P.E.I. snow crab fishers thankful for big catches as price plummets

Carter Hutt says this year's good catch helped balance out the low prices for snow crab this year.  (Carter Hutt/CBC - image credit)
Carter Hutt says this year's good catch helped balance out the low prices for snow crab this year. (Carter Hutt/CBC - image credit)

Snow crab fishers on P.E.I. say the price they're getting for their catch is lower than it's been in years.

Crab fishers were getting $8 a pound at the wharf last year. This year, the price has plummeted to $2.25.

Fishers in some other parts of the Atlantic region are staying off the water because of the low price.

Meanwhile, Island snow crab fishers have wrapped up their season.

Carter Hutt, who heads the P.E.I. Snow Crab Association, said the catch was so good this year, he made his full quota in just a couple weeks.

The Northport fisherman said that with the price so low and expenses so high, it was the one thing that saved him from losing money.

Steve Bruce/CBC
Steve Bruce/CBC

"If you make a trip for 5,000 pounds or come in with 20,000, it basically costs you the same amount for that trip," he said.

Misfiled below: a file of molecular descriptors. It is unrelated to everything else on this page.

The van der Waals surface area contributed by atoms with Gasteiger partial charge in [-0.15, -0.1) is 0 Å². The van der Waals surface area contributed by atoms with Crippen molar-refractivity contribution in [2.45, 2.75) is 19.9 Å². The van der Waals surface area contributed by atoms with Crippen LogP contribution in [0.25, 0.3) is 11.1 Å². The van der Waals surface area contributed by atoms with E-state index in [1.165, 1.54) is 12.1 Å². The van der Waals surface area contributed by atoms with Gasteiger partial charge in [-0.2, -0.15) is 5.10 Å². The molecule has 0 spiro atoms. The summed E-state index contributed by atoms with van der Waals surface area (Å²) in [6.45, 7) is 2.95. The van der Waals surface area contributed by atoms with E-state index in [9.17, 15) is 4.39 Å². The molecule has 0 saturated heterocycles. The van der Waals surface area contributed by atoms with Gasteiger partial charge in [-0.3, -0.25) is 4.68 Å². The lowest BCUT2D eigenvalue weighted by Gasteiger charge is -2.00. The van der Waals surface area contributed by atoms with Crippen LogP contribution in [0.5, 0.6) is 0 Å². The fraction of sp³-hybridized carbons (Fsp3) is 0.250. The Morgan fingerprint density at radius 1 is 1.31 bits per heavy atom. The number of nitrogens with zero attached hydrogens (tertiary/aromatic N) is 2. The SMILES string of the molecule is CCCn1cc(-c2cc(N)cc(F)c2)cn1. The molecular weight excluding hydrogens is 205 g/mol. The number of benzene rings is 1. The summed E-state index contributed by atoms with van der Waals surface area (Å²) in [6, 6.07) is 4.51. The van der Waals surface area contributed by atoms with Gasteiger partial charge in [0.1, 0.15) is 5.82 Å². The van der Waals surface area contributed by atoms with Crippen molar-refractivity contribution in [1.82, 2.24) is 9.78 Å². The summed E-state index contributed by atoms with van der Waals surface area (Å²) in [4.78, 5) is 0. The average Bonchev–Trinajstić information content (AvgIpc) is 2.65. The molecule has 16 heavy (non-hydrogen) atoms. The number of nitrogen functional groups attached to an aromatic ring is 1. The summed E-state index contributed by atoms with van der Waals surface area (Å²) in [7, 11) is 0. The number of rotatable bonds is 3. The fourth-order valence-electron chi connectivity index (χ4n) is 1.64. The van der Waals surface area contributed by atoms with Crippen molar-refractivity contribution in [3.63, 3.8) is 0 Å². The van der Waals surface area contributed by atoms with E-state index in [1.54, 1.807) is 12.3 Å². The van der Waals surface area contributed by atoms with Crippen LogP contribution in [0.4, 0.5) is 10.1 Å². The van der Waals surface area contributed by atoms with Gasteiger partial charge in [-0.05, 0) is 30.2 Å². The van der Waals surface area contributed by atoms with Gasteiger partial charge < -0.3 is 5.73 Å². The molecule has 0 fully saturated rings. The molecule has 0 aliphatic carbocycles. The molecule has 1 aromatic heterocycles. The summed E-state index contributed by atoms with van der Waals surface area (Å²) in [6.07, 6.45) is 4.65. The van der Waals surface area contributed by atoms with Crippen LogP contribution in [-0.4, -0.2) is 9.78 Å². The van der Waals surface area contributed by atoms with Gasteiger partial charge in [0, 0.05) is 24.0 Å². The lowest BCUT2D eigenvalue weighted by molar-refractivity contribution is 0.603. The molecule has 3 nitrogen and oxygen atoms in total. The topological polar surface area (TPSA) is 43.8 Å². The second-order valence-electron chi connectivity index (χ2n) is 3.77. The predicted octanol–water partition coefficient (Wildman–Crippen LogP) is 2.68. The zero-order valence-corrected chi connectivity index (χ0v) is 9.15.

"If you can make it in a lot less trips, it helps your bottom line that way. So that was the good thing this year, with very high catch rates."

Hutt said the industry just didn't rebound from the COVID-19 pandemic as buyers and processors had expected last year.

"A lot of buyers bought a lot of product. And it ended up [not selling]. It stayed in storage, and stopped selling," he said.

Couldn't afford to wait

While some crab fishers in the region decided to hold off hitting the water with the hopes prices would improve, Hutt said the Island's 30 or so fishers couldn't afford to wait.

He said the later into the season they go, the more the risk of endangered right whales showing up in the Gulf of St. Lawrence and getting tangled in their gear.

"That was one of the main things: to get out on the water early before the whales show up, and get our quota caught," Hutt said.

"If not, we're into closed grids and closed zones. So, I don't think it was even questionable that we'd stay tied up."

Hutt said with prices so low, he likely just broke even this year from crab fishing.

The good news, he said, is that he also fishes lobster, which is selling for a better price this season.

Hutt said he's also heard demand for crab is starting to increase, which he hopes will lead to higher prices next year.